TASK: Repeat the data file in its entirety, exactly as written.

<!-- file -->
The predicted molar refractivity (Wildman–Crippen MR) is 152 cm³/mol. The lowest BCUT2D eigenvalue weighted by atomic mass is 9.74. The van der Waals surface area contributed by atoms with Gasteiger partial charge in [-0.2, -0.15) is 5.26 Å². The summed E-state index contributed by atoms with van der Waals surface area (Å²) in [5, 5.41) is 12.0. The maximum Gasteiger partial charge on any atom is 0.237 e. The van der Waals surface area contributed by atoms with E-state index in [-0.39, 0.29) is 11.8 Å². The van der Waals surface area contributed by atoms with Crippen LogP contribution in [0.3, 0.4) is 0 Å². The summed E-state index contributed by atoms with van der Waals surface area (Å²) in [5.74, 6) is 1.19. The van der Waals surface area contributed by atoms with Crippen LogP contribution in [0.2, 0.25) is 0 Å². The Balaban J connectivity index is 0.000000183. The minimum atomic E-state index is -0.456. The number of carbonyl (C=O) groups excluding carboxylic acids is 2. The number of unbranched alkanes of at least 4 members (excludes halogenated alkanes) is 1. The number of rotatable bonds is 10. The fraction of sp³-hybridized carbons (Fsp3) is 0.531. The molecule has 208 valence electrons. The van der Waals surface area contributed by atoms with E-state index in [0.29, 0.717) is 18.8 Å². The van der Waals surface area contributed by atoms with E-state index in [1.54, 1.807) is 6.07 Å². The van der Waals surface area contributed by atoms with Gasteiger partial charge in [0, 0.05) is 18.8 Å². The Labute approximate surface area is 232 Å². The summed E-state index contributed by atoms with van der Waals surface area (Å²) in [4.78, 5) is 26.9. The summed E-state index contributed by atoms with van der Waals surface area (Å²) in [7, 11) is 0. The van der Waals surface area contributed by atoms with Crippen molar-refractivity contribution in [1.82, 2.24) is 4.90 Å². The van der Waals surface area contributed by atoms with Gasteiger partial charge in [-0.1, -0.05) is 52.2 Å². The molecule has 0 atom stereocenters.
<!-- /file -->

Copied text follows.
The predicted molar refractivity (Wildman–Crippen MR) is 152 cm³/mol. The lowest BCUT2D eigenvalue weighted by atomic mass is 9.74. The van der Waals surface area contributed by atoms with Gasteiger partial charge in [-0.2, -0.15) is 5.26 Å². The summed E-state index contributed by atoms with van der Waals surface area (Å²) in [5, 5.41) is 12.0. The maximum Gasteiger partial charge on any atom is 0.237 e. The van der Waals surface area contributed by atoms with E-state index in [-0.39, 0.29) is 11.8 Å². The van der Waals surface area contributed by atoms with Crippen LogP contribution in [0.3, 0.4) is 0 Å². The summed E-state index contributed by atoms with van der Waals surface area (Å²) in [5.74, 6) is 1.19. The van der Waals surface area contributed by atoms with Crippen LogP contribution in [0.2, 0.25) is 0 Å². The Balaban J connectivity index is 0.000000183. The minimum atomic E-state index is -0.456. The number of carbonyl (C=O) groups excluding carboxylic acids is 2. The number of unbranched alkanes of at least 4 members (excludes halogenated alkanes) is 1. The number of rotatable bonds is 10. The fraction of sp³-hybridized carbons (Fsp3) is 0.531. The molecule has 208 valence electrons. The van der Waals surface area contributed by atoms with E-state index in [0.29, 0.717) is 18.8 Å². The van der Waals surface area contributed by atoms with E-state index in [1.54, 1.807) is 6.07 Å². The van der Waals surface area contributed by atoms with Gasteiger partial charge in [0, 0.05) is 18.8 Å². The Labute approximate surface area is 232 Å². The summed E-state index contributed by atoms with van der Waals surface area (Å²) in [4.78, 5) is 26.9. The summed E-state index contributed by atoms with van der Waals surface area (Å²) in [7, 11) is 0. The van der Waals surface area contributed by atoms with Crippen molar-refractivity contribution in [1.82, 2.24) is 4.90 Å². The van der Waals surface area contributed by atoms with Gasteiger partial charge in [-0.1, -0.05) is 52.2 Å². The molecule has 0 atom stereocenters.